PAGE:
Success factors for gift card launches in new markets
Moving into new markets with pre-paid gift cards or loyalty cards may seem like an attractive proposition but there are several success factors that are often overlooked, according to Giftex Prepay, which has compiled a case study to show how a new market strategy should be planned and executed.
This is a case study of one of the Giftex Prepay network's member companies, TXNPlus Global, which set about planning its entry into a new country that seemed to show great potential by applying its knowledge of three main success factors to produce a winning campaign.
Although Asia is often cited as the next "great frontier" in the prepaid and gift card industry, many providers have been reluctant to expand into the region. A variety of factors, including religious, cultural, and bank processing differences, have contributed to a lack of prepay services in the region. But TXNPlus reports having made significant inroads in this market during the past year.
Prepay success factors The company actually specialises in loyalty programmes built around debit, credit and prepaid cards, and decided to expand its international horizons from its existing client base in Australia by moving into Hong Kong and China, and later on into Thailand and the USA.
- Success factor: Cultural understanding Company founder, Jan McGrath, comes from Australia and has lived and worked in Hong Kong (with HSBC), which gave her an opportunity to work in China and to experience the consumer culture first-hand. The culture, or rather the variety of cultures in Asian countries, may be part of the reason why western companies have been slow to enter the market, McGrath suggests. For example, most of the company's business focuses on prepaid cards because many Asians refuse to use credit for either cultural or religious reasons, and of course because many simply do not qualify for debit or credit cards.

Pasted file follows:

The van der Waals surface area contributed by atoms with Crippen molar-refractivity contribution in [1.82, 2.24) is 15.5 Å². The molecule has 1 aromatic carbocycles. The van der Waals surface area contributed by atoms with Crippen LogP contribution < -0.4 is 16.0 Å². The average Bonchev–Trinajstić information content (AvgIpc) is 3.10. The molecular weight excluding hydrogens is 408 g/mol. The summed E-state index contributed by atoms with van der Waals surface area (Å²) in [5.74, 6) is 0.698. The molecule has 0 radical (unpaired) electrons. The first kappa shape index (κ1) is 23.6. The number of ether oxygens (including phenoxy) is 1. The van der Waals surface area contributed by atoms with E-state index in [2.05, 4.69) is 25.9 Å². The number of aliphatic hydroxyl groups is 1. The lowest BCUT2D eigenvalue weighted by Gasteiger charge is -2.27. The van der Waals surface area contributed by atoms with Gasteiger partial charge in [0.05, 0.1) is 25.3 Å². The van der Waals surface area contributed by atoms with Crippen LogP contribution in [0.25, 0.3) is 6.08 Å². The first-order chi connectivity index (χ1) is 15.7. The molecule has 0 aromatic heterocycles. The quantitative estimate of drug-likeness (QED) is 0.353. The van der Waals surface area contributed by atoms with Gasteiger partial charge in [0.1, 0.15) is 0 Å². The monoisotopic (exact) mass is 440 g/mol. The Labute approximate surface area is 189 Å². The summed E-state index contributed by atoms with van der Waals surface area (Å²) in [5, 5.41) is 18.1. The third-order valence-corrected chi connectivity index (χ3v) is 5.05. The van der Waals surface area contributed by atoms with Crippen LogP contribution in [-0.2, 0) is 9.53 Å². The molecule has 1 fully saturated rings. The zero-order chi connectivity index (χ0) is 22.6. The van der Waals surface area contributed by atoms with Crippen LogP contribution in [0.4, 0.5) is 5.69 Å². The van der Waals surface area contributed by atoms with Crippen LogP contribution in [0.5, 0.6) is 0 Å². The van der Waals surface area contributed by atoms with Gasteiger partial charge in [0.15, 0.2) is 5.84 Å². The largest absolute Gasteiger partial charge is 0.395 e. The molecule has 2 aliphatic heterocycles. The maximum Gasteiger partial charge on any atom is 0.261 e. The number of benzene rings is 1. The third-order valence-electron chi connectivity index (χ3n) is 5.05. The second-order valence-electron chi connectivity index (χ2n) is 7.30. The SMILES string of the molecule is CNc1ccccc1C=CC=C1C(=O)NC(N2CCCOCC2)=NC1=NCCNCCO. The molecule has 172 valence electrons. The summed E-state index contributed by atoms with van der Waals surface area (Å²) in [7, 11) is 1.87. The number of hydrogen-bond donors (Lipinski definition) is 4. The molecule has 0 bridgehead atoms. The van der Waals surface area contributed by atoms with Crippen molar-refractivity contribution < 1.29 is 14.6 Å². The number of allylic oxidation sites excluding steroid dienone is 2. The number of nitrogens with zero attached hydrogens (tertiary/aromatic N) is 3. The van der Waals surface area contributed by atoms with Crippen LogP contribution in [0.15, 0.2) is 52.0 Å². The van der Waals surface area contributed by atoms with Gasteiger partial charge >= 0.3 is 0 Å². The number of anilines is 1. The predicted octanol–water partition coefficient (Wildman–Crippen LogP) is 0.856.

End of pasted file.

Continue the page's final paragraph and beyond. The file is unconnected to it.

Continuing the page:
Moreover, the general sense of time and relationship building are also different in most Asian cultures, and business tends to move much more slowly than in Western culture - as does the process of building consumer relationships. This is partly due to the fact that the element of trust is extremely important in Asian culture, and that takes time to build.
- Success factor: Technology infrastructure Technology infrastructure plays an important role in the establishment of the gift and prepaid card industry in any country, and the sophistication of the established infrastructure - particularly in terms of telephone systems - varies widely not only from country to country, but even from one province to another.
- Success factor: Security and fraud protection The security of gift and prepaid cards is still a factor that is open to debate in some markets. In Asia, McGrath reports, fraud has been quite prevalent and has recently led to a legal requirement that all credit cards have identification chips. In fact, fraud may be one of the biggest factors to consider in new markets, and any prepaid systems implemented must be capable of detecting and countering any possible fraudulent usage.
Market education also needed But beyond all of the technology, security, and culture, most untapped markets will need a good deal of consumer education if gift card acceptance is to become widespread. In the case of Asia, that education is not only for consumers (who are familiar with prepaid cards because of telephone and public transport cards) but also for companies that need to understand regional gift-giving rituals and occasions.
"Gift-giving is different among all the countries," concluded McGrath. "It would be too presumptuous to say what works in one country will work in the next." TXNPlus has already begin setting up tests and listening to consumers with the aim of determining when people in each tend to give gifts, and what is acceptable for gift giving, and what types of gifts are given on those occasions.
So, despite a number of potential obstacles to growing a successful prepaid business in a new market, the company has its eye on the number of consumers, the potential for large transaction volumes, a lack of experienced competition, and the opportunity to grow consumer acceptance and usage of prepaid cards. McGrath concluded: "Convenience is not enough. Consumers really want to know what is in it for them. If they believe there is something in it for them, they might participate."
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